According to a just-published report from New York City-based credit rating agency Moody's Investors Service, wireless services will remain the single biggest driver of growth in the US telecom industry in the foreseeable future, with an ever-expanding mobile subscriber base and a rapid increase in data usage across the board. As per the report titled, "Telecommunications — US: 2016 Outlook — Wireless to Remain Primary Driver of Revenue Growth", wireless revenue growth is likely to outstrip overall growth significantly in the recent future. Moody's expects operating profits for the industry to grow at about two percent next year, while the revenue growth in wireless is expected to be about three to four percent. The agency also expects wireless EBITDA (Earnings before Interest, Taxes, Depreciation and Amortization) margins to grow at about one percent in the calendar year 2016.
According to Moody's Senior Vice President, Mr. Dennis Saputo, "Data revenue in the wireless services segment will fuel overall telecom growth, driven by the increasing use of smartphones, tablets and other connected devices, as well as the growing popularity of mobile video that has made larger data plans more alluring". The agency however, did warn in its report about increasing competition within the industry, which may take away some of the pricing power for the leading players, thereby impacting ARPUs (Average Revenue Per User) and preventing any significant growth in margins. Mr. Mark Stodden, Moody's Vice President and Senior Credit Officer, said the following to that effect: "We believe that strong demand for wireless will ultimately offset wireline revenue declines and margin erosion. However, pricing pressure from intensified competition will prevent any meaningful expansion in wireless margins".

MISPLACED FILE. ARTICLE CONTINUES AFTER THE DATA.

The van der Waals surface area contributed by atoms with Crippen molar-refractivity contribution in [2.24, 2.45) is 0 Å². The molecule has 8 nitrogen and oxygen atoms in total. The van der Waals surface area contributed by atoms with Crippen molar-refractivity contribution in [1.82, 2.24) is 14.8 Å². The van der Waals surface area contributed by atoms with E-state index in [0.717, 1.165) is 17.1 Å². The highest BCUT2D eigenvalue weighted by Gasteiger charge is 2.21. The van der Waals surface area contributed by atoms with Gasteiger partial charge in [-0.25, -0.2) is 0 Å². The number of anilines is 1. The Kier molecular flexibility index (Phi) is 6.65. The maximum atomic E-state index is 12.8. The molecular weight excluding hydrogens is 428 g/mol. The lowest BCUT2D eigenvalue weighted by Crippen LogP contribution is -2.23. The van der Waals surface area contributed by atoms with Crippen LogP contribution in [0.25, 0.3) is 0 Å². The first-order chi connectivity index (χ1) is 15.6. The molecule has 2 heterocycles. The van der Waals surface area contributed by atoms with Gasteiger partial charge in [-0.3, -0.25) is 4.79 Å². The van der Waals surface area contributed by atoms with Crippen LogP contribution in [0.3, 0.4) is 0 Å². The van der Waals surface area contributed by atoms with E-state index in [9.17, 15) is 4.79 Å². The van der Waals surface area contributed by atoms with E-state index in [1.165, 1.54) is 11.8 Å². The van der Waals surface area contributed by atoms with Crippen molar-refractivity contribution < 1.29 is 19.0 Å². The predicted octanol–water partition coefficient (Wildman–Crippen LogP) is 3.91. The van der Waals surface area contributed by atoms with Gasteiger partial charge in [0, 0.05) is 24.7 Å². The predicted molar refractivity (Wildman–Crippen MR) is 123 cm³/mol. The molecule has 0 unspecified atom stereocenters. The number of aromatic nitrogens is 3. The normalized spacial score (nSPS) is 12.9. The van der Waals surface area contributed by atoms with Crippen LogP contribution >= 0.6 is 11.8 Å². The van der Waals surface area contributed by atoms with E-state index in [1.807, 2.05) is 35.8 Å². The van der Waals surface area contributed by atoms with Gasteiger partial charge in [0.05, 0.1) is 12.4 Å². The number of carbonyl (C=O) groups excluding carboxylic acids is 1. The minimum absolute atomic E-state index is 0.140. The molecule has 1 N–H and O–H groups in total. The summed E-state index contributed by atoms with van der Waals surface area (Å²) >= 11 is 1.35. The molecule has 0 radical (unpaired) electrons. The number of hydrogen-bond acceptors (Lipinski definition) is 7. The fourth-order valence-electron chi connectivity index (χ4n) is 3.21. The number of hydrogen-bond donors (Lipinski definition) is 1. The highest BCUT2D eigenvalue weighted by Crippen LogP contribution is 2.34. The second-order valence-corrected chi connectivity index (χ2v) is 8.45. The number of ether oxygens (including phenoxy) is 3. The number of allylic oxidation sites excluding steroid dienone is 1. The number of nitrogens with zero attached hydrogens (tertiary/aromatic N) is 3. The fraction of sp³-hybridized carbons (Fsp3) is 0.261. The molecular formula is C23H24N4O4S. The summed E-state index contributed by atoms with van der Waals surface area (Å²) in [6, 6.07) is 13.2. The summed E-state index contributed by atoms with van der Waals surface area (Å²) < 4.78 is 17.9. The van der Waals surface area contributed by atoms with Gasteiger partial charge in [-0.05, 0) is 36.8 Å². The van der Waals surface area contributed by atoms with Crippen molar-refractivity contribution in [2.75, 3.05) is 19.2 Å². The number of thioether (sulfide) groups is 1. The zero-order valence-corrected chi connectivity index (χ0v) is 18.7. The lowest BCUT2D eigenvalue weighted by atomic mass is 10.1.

This particular report from Moody's comes in the wake of another study from Jackdaw Research that claims postpaid subscriber additions have slowed significantly over the past two years in the country, amidst increasing popularity of prepaid connections which are often less expensive, even though they do not always come with as many bells and whistles as postpaid lines. Meanwhile, recent reports have indicated that smartphone penetration in the US is currently at an all-time high of 81 percent, with as much as 97 percent of all handsets being sold in the country fitting the description.